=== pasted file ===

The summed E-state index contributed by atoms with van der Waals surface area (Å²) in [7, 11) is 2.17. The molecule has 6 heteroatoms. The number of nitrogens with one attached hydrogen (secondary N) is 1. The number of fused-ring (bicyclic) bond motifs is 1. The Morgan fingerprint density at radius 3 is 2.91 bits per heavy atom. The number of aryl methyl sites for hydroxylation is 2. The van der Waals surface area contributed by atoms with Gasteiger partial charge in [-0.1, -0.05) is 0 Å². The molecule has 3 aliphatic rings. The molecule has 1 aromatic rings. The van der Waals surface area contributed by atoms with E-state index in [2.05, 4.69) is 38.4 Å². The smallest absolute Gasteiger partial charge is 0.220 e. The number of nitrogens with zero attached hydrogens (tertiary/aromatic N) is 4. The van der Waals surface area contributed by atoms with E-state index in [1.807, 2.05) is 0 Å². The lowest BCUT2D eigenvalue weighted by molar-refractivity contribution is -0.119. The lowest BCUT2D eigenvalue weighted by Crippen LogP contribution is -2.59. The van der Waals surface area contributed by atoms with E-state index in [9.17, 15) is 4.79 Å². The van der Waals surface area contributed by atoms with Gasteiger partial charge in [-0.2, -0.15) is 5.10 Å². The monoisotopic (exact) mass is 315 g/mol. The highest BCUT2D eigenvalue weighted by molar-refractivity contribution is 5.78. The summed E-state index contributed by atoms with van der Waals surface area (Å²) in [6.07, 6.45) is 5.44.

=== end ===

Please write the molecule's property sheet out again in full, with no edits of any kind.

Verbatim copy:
The summed E-state index contributed by atoms with van der Waals surface area (Å²) in [7, 11) is 2.17. The molecule has 6 heteroatoms. The number of nitrogens with one attached hydrogen (secondary N) is 1. The number of fused-ring (bicyclic) bond motifs is 1. The Morgan fingerprint density at radius 3 is 2.91 bits per heavy atom. The number of aryl methyl sites for hydroxylation is 2. The van der Waals surface area contributed by atoms with Gasteiger partial charge in [-0.1, -0.05) is 0 Å². The molecule has 3 aliphatic rings. The molecule has 1 aromatic rings. The van der Waals surface area contributed by atoms with E-state index in [2.05, 4.69) is 38.4 Å². The smallest absolute Gasteiger partial charge is 0.220 e. The number of nitrogens with zero attached hydrogens (tertiary/aromatic N) is 4. The van der Waals surface area contributed by atoms with E-state index in [1.807, 2.05) is 0 Å². The lowest BCUT2D eigenvalue weighted by molar-refractivity contribution is -0.119. The lowest BCUT2D eigenvalue weighted by Crippen LogP contribution is -2.59. The van der Waals surface area contributed by atoms with E-state index in [9.17, 15) is 4.79 Å². The van der Waals surface area contributed by atoms with Gasteiger partial charge in [-0.2, -0.15) is 5.10 Å². The monoisotopic (exact) mass is 315 g/mol. The highest BCUT2D eigenvalue weighted by molar-refractivity contribution is 5.78. The summed E-state index contributed by atoms with van der Waals surface area (Å²) in [6.07, 6.45) is 5.44.